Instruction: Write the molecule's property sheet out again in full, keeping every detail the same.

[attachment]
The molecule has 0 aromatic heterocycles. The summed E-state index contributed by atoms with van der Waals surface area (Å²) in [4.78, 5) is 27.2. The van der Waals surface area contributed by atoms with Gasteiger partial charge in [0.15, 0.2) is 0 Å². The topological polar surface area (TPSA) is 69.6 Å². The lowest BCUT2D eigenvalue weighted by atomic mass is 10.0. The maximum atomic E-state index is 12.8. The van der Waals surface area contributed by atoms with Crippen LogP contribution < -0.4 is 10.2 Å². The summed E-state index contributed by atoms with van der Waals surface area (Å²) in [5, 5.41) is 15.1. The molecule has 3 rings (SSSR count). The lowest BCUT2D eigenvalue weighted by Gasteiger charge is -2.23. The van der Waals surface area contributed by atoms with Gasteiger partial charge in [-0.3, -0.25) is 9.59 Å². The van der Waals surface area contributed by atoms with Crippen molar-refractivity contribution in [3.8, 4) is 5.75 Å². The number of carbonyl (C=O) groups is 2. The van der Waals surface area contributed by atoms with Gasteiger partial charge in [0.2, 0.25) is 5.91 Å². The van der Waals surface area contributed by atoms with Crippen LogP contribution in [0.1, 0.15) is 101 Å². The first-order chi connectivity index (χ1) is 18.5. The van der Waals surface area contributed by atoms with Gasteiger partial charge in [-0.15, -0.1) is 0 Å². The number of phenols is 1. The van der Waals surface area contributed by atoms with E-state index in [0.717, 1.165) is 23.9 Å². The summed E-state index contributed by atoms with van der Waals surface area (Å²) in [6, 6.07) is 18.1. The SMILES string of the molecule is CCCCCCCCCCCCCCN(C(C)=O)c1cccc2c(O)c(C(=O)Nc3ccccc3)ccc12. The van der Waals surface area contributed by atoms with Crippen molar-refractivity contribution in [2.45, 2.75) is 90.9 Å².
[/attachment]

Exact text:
The molecule has 0 aromatic heterocycles. The summed E-state index contributed by atoms with van der Waals surface area (Å²) in [4.78, 5) is 27.2. The van der Waals surface area contributed by atoms with Gasteiger partial charge in [0.15, 0.2) is 0 Å². The topological polar surface area (TPSA) is 69.6 Å². The lowest BCUT2D eigenvalue weighted by atomic mass is 10.0. The maximum atomic E-state index is 12.8. The van der Waals surface area contributed by atoms with Crippen LogP contribution < -0.4 is 10.2 Å². The summed E-state index contributed by atoms with van der Waals surface area (Å²) in [5, 5.41) is 15.1. The molecule has 3 rings (SSSR count). The lowest BCUT2D eigenvalue weighted by Gasteiger charge is -2.23. The van der Waals surface area contributed by atoms with Gasteiger partial charge in [-0.3, -0.25) is 9.59 Å². The van der Waals surface area contributed by atoms with Crippen molar-refractivity contribution in [3.8, 4) is 5.75 Å². The number of carbonyl (C=O) groups is 2. The van der Waals surface area contributed by atoms with Gasteiger partial charge in [0.2, 0.25) is 5.91 Å². The van der Waals surface area contributed by atoms with Crippen LogP contribution in [0.1, 0.15) is 101 Å². The first-order chi connectivity index (χ1) is 18.5. The van der Waals surface area contributed by atoms with Gasteiger partial charge in [-0.15, -0.1) is 0 Å². The number of phenols is 1. The van der Waals surface area contributed by atoms with E-state index in [0.717, 1.165) is 23.9 Å². The summed E-state index contributed by atoms with van der Waals surface area (Å²) in [6, 6.07) is 18.1. The SMILES string of the molecule is CCCCCCCCCCCCCCN(C(C)=O)c1cccc2c(O)c(C(=O)Nc3ccccc3)ccc12. The van der Waals surface area contributed by atoms with Crippen molar-refractivity contribution in [2.45, 2.75) is 90.9 Å².